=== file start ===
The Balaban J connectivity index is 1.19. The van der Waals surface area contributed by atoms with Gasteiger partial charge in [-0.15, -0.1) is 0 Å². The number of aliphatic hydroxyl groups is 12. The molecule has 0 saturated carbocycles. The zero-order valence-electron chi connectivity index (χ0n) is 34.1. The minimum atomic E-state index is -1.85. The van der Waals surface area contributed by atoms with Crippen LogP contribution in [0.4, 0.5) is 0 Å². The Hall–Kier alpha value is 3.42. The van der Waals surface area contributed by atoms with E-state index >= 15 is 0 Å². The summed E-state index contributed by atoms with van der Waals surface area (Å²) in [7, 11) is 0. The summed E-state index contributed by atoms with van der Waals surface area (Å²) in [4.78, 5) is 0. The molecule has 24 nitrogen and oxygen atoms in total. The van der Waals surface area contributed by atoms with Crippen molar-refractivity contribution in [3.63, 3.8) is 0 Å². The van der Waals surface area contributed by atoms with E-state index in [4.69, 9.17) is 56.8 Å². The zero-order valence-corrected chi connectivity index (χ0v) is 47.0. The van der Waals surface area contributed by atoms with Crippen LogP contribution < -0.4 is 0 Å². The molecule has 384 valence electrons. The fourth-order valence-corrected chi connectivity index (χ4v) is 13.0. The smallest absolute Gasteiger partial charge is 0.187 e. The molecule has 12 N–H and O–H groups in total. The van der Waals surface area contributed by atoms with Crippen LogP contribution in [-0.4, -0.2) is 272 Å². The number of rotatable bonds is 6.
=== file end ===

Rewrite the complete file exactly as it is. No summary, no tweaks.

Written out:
The Balaban J connectivity index is 1.19. The van der Waals surface area contributed by atoms with Gasteiger partial charge in [-0.15, -0.1) is 0 Å². The number of aliphatic hydroxyl groups is 12. The molecule has 0 saturated carbocycles. The zero-order valence-electron chi connectivity index (χ0n) is 34.1. The minimum atomic E-state index is -1.85. The van der Waals surface area contributed by atoms with Crippen LogP contribution in [0.4, 0.5) is 0 Å². The Hall–Kier alpha value is 3.42. The van der Waals surface area contributed by atoms with E-state index >= 15 is 0 Å². The summed E-state index contributed by atoms with van der Waals surface area (Å²) in [7, 11) is 0. The summed E-state index contributed by atoms with van der Waals surface area (Å²) in [4.78, 5) is 0. The molecule has 24 nitrogen and oxygen atoms in total. The van der Waals surface area contributed by atoms with Crippen molar-refractivity contribution in [3.63, 3.8) is 0 Å². The van der Waals surface area contributed by atoms with E-state index in [4.69, 9.17) is 56.8 Å². The zero-order valence-corrected chi connectivity index (χ0v) is 47.0. The van der Waals surface area contributed by atoms with Crippen LogP contribution < -0.4 is 0 Å². The molecule has 384 valence electrons. The fourth-order valence-corrected chi connectivity index (χ4v) is 13.0. The smallest absolute Gasteiger partial charge is 0.187 e. The molecule has 12 N–H and O–H groups in total. The van der Waals surface area contributed by atoms with Crippen LogP contribution in [-0.4, -0.2) is 272 Å². The number of rotatable bonds is 6.